Acolytes Bring Single Player Bliss to The Unspoken

The Oculus Rift exclusive The Unspoken has been engaging players in PvP urban wizard duels for a while now, demonstrating how VR can be a viable medium for competitive play and possibly even hold its own in the eSports arena. But gamers have a tendency to be solitary creatures, and even with online multiplayer’s increasing popularity, there’s something to be said for the single player story campaign where players are free to play without having to deal with bothersome other people. The Unspoken has heard the pleas of the players calling for a single player experience and has delivered it in a free update titled The Unspoken: Acolytes.

The Unspoken: Acolytes continues the war between magic users and the council that wishes to put an end to their existence. The mean streets of Chicago may seem like an unusual setting for such a premise, but with all the gunfire that happens there the unique sounds of different magic spells probably won’t generate as much attention as they would if they went to a less populated area of Illinois such as Waterman. This is a free update for players of The Unspoken, and maintains the same spell casting action that made it a desirable Oculus title but replaces PvP with a brief narrative driven campaign about two recently deceased acolytes whom the player is tasked with solving their murder and subsequently seeking vengeance.

Acolytes isn’t incredibly long, but for a single player expansion to a PvP game it is definitely substantial. The average player would probably take three to five hours to complete it based on skill and playstyle, and it is divided to where there isn’t pressure to do it all in one sitting. Some humans have the ability to live inside of their VR headset, others prefer shorter play sessions and the pacing of Acolytes allows players to enjoy it in short bursts if they so desire, it isn’t one of those games that has no respect for a player’s time and puts save points exactly six hours apart from each other.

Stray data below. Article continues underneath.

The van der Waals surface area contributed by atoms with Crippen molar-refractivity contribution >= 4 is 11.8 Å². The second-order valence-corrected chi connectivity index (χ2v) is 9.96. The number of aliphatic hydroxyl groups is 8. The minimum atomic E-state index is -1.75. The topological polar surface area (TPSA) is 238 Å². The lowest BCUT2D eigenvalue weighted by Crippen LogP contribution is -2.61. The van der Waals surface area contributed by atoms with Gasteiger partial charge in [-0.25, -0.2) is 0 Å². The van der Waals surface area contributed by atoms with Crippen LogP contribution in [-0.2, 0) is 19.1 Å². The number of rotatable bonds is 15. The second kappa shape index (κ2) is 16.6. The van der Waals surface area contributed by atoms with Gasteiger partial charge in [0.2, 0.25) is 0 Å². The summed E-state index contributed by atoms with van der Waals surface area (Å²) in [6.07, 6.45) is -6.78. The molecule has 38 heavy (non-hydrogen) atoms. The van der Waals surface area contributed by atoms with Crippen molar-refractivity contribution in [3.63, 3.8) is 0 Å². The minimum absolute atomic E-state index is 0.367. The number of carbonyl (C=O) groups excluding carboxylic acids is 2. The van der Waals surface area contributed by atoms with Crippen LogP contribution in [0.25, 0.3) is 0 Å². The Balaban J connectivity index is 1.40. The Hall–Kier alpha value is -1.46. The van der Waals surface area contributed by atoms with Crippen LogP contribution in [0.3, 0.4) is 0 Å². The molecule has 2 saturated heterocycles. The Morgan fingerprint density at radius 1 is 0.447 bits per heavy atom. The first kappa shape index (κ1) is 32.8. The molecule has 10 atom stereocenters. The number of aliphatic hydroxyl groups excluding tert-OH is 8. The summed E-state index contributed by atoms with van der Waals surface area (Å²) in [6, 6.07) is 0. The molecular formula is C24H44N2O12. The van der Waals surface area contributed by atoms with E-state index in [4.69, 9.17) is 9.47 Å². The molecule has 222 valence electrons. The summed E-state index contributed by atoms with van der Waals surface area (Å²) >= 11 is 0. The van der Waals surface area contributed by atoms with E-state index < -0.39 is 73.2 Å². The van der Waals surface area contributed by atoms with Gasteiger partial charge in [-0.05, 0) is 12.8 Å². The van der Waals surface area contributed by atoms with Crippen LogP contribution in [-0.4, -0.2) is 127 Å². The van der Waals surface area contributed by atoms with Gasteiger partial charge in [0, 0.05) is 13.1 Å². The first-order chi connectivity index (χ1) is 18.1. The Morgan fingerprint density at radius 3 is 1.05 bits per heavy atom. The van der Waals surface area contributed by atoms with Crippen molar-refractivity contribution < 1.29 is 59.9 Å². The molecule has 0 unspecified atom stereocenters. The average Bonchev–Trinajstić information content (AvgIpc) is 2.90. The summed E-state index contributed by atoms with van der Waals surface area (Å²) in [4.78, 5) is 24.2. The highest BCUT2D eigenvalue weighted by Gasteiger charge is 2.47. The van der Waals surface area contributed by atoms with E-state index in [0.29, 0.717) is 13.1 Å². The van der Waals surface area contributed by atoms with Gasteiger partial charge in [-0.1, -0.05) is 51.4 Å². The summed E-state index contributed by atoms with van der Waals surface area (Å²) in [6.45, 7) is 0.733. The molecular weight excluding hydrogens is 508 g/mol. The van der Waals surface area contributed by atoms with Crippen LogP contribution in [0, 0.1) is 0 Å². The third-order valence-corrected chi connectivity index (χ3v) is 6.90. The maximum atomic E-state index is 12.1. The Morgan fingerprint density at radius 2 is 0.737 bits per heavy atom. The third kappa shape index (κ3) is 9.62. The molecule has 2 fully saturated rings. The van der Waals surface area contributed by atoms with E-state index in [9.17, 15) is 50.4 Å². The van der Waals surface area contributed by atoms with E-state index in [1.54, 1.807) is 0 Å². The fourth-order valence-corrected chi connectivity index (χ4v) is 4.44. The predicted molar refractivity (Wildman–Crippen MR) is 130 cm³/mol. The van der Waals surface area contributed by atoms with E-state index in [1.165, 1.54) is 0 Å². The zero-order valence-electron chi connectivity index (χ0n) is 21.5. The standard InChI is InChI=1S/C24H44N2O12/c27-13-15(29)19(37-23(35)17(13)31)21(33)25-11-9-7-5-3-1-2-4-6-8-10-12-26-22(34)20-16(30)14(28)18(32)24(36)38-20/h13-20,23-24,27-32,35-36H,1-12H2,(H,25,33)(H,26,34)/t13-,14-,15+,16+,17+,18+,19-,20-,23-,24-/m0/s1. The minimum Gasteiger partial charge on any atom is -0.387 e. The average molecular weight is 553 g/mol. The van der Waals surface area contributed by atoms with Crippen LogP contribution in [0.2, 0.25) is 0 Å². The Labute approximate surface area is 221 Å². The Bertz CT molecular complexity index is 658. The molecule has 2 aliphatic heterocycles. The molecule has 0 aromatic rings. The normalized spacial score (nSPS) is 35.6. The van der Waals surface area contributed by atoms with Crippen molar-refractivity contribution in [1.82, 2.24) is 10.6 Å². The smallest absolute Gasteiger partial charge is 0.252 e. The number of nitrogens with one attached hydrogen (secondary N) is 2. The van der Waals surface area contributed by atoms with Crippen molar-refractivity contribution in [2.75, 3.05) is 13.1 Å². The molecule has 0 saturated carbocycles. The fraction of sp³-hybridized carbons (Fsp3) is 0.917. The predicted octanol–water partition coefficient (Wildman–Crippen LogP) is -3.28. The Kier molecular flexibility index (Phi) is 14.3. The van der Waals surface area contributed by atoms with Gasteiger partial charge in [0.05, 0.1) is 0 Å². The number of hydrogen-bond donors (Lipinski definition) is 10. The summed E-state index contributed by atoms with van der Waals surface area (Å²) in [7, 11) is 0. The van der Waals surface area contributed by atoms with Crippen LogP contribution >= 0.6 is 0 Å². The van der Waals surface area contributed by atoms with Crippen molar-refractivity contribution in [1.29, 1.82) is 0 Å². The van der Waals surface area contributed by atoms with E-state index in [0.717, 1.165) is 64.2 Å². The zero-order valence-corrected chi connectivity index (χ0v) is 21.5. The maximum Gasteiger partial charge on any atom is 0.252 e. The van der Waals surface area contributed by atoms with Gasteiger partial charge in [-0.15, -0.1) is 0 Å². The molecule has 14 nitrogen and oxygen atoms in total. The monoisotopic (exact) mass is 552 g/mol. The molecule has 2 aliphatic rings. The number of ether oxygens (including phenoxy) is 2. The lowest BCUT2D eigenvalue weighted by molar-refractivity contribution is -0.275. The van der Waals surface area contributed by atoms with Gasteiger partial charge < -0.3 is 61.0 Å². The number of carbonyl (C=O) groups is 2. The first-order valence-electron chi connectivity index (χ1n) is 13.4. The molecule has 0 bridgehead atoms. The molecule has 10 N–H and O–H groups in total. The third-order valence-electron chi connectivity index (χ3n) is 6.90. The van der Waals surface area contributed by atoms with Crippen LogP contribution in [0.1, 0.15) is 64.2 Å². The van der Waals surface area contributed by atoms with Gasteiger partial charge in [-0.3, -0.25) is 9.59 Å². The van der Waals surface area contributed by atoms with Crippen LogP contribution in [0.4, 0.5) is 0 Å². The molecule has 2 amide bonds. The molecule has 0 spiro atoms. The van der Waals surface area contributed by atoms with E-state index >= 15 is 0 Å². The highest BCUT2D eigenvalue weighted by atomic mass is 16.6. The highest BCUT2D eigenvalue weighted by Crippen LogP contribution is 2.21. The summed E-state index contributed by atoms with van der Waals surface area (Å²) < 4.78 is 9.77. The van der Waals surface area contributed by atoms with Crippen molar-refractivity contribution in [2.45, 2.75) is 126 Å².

VR is still in its infancy as far as mainstream gaming goes, and as such there are a few different approaches to how games can be controlled in the virtual world with varying degrees of success. The Unspoken happens to be one of the better and more intuitive approaches where it attempts to emulate the feeling of the playeractually casting a spell with their own hands. Holding down the appropriate button for a spell and throwing it in the direction of the enemy creates a greater sense of immersion than sitting on the couch and pressing buttons, and playing a game with these types of mechanics may accidentally improve someone’s coordination. There is a bit of a learning curve and skill involved, but if one was to compare this to a fighting game instead of memorizing the input for a special move the player has to do more complex movements and gestures with their hands for the more complex spells.

The Acolytes content might be on the shorter side but it does make good use of the amount of content it offers. Its rendition of Chicago is filled with demons and other fantastic beasts that want to brutally slay the player who only has their floating disembodied hands in which to defend themselves them. Unique and powerful boss monsters challenge the player, requiring quick hands and quicker wits in order to best them in combat. These abominations do provide a healthy challenge, but being persistent and paying attention are the main keys required to beat them, giving a sense of accomplishment as a bonus prize to come with the victory.

The Unspoken: Acolytes provides new life to the game for current players and another reason for the uninitiated to check it out. While not long, this new addition offers quality over quantity, and with three levels of difficulty and many hidden secrets throughout the city the brief time for completion adds to the replay value. Playing through the beta of Acolytes shows it to be a welcome addition to an already great VR game, with an interesting narrative and maintaining the excellent visuals. Adding the single player campaign makes the game feel much more complete and makes it harder to ignore the recommendation to check out The Unspoken.